Fata Aluminum recently installed a green sand regeneration plant at Tupy green-sand iron foundry in Saltillo, Mexico. As is known, the thermal/mechanical regeneration of foundry sand, especially for cast iron foundries that operate with green sand plants, makes it possible to reduce the purchase of new sand. This reduces the transport of sand to and/or scrap from the foundry.
Aside from these essentially economical/environmentally friendly advantages, regeneration also makes it possible to carefully monitor the sand used by the foundry, and therefore its quality, as the features of regenerated sand are kept constant thanks to the treatment which the sand undergoes in the regeneration plant itself.
The regeneration technology, involving a mixed mechanical/thermal/mechanical treatment, was developed by Fata Aluminum in the 1980s and has been adopted by cast iron foundries like Cifunsa and Teksid, with plants ranging in capacity from 5 to 25 mt/hr. The Tupy Saltillo regeneration plant has an input capacity of approximately 13 mt/hr of product to be treated, and produces about 10 mt/hr of regenerated sand used to manufacture cores.
The plant entered the full production stage in May 2015, processing excess sand from green sand molding lines. The material to be processed is first crushed to a maximum size of 3 mm, and then metal is separated.
The sand undergoes a first mechanical treatment carried out by a pneumatic attritor (designed and built by Fata Aluminum) in order to remove most of the bentonite in the sand to be processed.
The next step is thermal treatment, with a sand regeneration furnace that operates on the principle of the fluid bed, heated by natural gas, with a calcinated sand/air heat-recovery device. Hot sand leaving the calcination furnace drops by gravity into a heat exchanger consisting of two overlapping fluid beds, where it meets a backflow of fluidization/combustion air of the furnace.
Specific valves, without moving parts and therefore suitable for high-temperature operation, allow the sand to pass from one fluid bed to the one below, forcing the combustion/fluidization air to cross the two thermal exchange fluid beds. In this way, the air is preheated before it arrives at the calcination chamber, to a temperature very close to that of the calcinated sand, greatly reducing gas consumption. For example, with a calcination temperature of 700°C, the air is preheated beyond 600°C.
Furthermore the calcinated sand definitely cools down, thus reducing the size of the final fluid bed cooler and the relative demand for cooling water circulating in its tube bundle. Again, as an example, with calcination temperature of 700°C, the sand is cooled to a temperature of about 300-350°C.
Operational safety is provided by the two pilot burners installed in the calcination chamber of the furnace, kept constantly lit and equipped with fire detector.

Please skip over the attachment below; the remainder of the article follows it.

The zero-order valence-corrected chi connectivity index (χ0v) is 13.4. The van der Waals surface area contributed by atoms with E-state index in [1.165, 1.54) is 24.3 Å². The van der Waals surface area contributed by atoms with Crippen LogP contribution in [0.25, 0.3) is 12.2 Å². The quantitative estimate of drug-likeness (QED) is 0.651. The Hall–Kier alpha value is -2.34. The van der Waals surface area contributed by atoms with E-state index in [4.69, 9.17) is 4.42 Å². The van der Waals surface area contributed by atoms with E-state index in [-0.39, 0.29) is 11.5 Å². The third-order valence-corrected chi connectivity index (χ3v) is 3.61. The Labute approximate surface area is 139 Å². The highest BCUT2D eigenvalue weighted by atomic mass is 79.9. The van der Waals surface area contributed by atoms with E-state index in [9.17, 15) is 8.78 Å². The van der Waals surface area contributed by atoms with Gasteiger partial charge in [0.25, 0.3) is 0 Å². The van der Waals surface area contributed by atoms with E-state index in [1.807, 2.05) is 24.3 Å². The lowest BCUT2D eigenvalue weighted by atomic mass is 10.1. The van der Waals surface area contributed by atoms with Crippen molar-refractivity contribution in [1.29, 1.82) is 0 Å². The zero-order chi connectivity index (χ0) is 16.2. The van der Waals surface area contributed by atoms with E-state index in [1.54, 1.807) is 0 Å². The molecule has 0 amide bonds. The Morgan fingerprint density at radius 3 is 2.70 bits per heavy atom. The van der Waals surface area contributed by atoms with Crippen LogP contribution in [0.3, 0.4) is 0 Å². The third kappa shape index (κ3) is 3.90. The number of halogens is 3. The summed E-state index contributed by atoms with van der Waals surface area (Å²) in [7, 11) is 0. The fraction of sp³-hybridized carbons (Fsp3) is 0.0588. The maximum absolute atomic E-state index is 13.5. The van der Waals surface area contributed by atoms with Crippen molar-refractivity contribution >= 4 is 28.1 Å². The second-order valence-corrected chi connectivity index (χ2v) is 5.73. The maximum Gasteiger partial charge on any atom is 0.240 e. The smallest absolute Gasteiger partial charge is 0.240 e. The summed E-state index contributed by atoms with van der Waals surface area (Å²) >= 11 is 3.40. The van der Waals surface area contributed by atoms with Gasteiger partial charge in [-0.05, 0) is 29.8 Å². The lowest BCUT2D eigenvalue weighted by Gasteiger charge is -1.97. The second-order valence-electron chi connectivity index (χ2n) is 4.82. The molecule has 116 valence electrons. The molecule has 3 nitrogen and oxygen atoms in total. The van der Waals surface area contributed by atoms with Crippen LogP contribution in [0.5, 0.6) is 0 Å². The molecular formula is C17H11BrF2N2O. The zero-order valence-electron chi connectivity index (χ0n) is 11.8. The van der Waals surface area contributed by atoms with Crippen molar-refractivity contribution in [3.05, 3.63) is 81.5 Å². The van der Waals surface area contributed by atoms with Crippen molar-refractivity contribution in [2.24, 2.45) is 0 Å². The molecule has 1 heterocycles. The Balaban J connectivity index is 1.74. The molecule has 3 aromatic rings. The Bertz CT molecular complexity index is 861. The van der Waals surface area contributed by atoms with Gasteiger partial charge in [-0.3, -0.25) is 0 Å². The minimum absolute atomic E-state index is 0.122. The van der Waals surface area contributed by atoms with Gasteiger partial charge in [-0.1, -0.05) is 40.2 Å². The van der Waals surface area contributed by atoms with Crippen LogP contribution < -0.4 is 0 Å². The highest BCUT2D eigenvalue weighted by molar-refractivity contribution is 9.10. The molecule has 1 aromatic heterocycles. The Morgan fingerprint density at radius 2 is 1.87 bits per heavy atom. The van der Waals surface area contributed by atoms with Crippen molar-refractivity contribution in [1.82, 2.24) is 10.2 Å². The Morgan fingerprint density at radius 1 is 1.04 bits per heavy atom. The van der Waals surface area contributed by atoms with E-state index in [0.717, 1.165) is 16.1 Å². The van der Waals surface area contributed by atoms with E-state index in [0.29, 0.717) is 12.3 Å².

Gas is introduced in the furnace only when the two burners are lit, guaranteed by specific nozzles on the fluidization plate, and proper operation of the intake and fluidization of sand in the furnace have been checked.
Then, the gas and fluidization air are mixed inside the fluid bed of the calcination chamber and the flame of the pilot burners lights it and controls it over time. The thermal treatment transforms the active residual bentonite in the sand to be processed into dead and oolitic bentonite, burning all the coal and resins contained in the sand.
The dead and oolitic bentonite still in the sand after the thermal treatment are eliminated by applying a mechanical treatment, again carried out in a Fata Aluminum pneumatic attritor, with the addition of a final sand dust remover/cooler.
This final conditioning plant also works with the fluid bed principle. It consists of a cooler/dust remover connected to the sand outlet from the attritor and is supplied with a tube bundle with water circulating in it, coming from a specific refrigeration system.
The mechanical treatment practically eliminates the bentonite, and the ensuing dust removal with cooling provides the foundry with regenerated sand, thermally conditioned and with a minimal volume of fines.
The fines in the sand must be as few as possible, as their presence increases the resin demand for forming the cores, therefore increasing the volume of the gases developed upon casting. It also tends to decrease the permeability of the core, increasing issues related to the development of gas at casting.
Therefore, it is essential for the quality of the regenerated sand to ensure that fines remain at low and constant values. This is just as important as the loss at calcination and of residual bentonite.
All the fines generated by all the stages of the process are sent to a bag-type intake and dust-removal system, helping to keep the dusty emissions from the chimney of the dust removal system below the regulatory limits.
The plant was designed to work non-stop, pausing only for scheduled servicing. This operating mode avoids switching on and off as much as possible, further reducing gas consumption.
As it is internally lined with a low thermal capacity insulating material, the furnace can be brought from cold state to operating temperature in less than an hour. This considerably reduces the energy required to activate it, compared to systems lined in high-density refractory material. The refractory lining also makes it possible to manage any need of switching the plant on and off without creating problems to the insulation lining.
The value and quality of the Fata Aluminum regeneration treatment are also proven by the fact that Tupy just ordered a second plant from Fata Aluminum, with the same productivity is that of Saltillo, to install in another cast iron foundry of the Tupy group.